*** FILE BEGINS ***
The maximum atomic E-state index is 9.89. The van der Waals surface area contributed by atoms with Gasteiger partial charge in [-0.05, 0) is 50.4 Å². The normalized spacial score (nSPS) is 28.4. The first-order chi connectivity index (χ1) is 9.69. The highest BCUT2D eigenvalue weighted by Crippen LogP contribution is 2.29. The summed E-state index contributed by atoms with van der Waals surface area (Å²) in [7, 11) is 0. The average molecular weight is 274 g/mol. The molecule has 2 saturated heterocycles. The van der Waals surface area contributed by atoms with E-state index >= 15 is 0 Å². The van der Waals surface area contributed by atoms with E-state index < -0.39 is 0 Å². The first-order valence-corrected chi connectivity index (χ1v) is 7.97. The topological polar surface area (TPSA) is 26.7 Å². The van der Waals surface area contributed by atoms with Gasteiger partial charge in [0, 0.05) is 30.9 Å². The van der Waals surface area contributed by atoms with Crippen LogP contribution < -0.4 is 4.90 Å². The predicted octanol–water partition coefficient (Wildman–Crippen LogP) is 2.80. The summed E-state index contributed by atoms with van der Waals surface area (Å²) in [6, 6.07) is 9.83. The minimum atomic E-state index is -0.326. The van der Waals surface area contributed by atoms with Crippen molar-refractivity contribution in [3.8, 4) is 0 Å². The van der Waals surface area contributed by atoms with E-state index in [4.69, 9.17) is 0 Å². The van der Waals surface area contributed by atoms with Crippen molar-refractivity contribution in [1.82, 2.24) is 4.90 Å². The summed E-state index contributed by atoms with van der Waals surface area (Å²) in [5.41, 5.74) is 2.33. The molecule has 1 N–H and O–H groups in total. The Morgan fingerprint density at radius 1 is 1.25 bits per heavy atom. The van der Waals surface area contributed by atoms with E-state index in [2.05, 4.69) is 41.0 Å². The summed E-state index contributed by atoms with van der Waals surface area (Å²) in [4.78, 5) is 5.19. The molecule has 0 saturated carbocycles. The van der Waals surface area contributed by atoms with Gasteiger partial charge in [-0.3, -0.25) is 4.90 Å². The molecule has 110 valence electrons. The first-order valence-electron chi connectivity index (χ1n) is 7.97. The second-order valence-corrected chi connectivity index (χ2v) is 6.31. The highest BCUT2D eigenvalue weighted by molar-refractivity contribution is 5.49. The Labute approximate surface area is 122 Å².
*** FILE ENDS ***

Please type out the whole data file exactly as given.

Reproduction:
The maximum atomic E-state index is 9.89. The van der Waals surface area contributed by atoms with Gasteiger partial charge in [-0.05, 0) is 50.4 Å². The normalized spacial score (nSPS) is 28.4. The first-order chi connectivity index (χ1) is 9.69. The highest BCUT2D eigenvalue weighted by Crippen LogP contribution is 2.29. The summed E-state index contributed by atoms with van der Waals surface area (Å²) in [7, 11) is 0. The average molecular weight is 274 g/mol. The molecule has 2 saturated heterocycles. The van der Waals surface area contributed by atoms with E-state index >= 15 is 0 Å². The van der Waals surface area contributed by atoms with E-state index < -0.39 is 0 Å². The first-order valence-corrected chi connectivity index (χ1v) is 7.97. The topological polar surface area (TPSA) is 26.7 Å². The van der Waals surface area contributed by atoms with Gasteiger partial charge in [0, 0.05) is 30.9 Å². The van der Waals surface area contributed by atoms with Crippen LogP contribution < -0.4 is 4.90 Å². The predicted octanol–water partition coefficient (Wildman–Crippen LogP) is 2.80. The summed E-state index contributed by atoms with van der Waals surface area (Å²) in [6, 6.07) is 9.83. The minimum atomic E-state index is -0.326. The van der Waals surface area contributed by atoms with Crippen molar-refractivity contribution in [3.8, 4) is 0 Å². The van der Waals surface area contributed by atoms with E-state index in [4.69, 9.17) is 0 Å². The van der Waals surface area contributed by atoms with Crippen molar-refractivity contribution in [1.82, 2.24) is 4.90 Å². The summed E-state index contributed by atoms with van der Waals surface area (Å²) in [5.41, 5.74) is 2.33. The molecule has 1 N–H and O–H groups in total. The Morgan fingerprint density at radius 1 is 1.25 bits per heavy atom. The van der Waals surface area contributed by atoms with E-state index in [2.05, 4.69) is 41.0 Å². The summed E-state index contributed by atoms with van der Waals surface area (Å²) in [4.78, 5) is 5.19. The molecule has 0 saturated carbocycles. The van der Waals surface area contributed by atoms with Gasteiger partial charge in [-0.3, -0.25) is 4.90 Å². The molecule has 110 valence electrons. The first-order valence-electron chi connectivity index (χ1n) is 7.97. The second-order valence-corrected chi connectivity index (χ2v) is 6.31. The highest BCUT2D eigenvalue weighted by molar-refractivity contribution is 5.49. The Labute approximate surface area is 122 Å².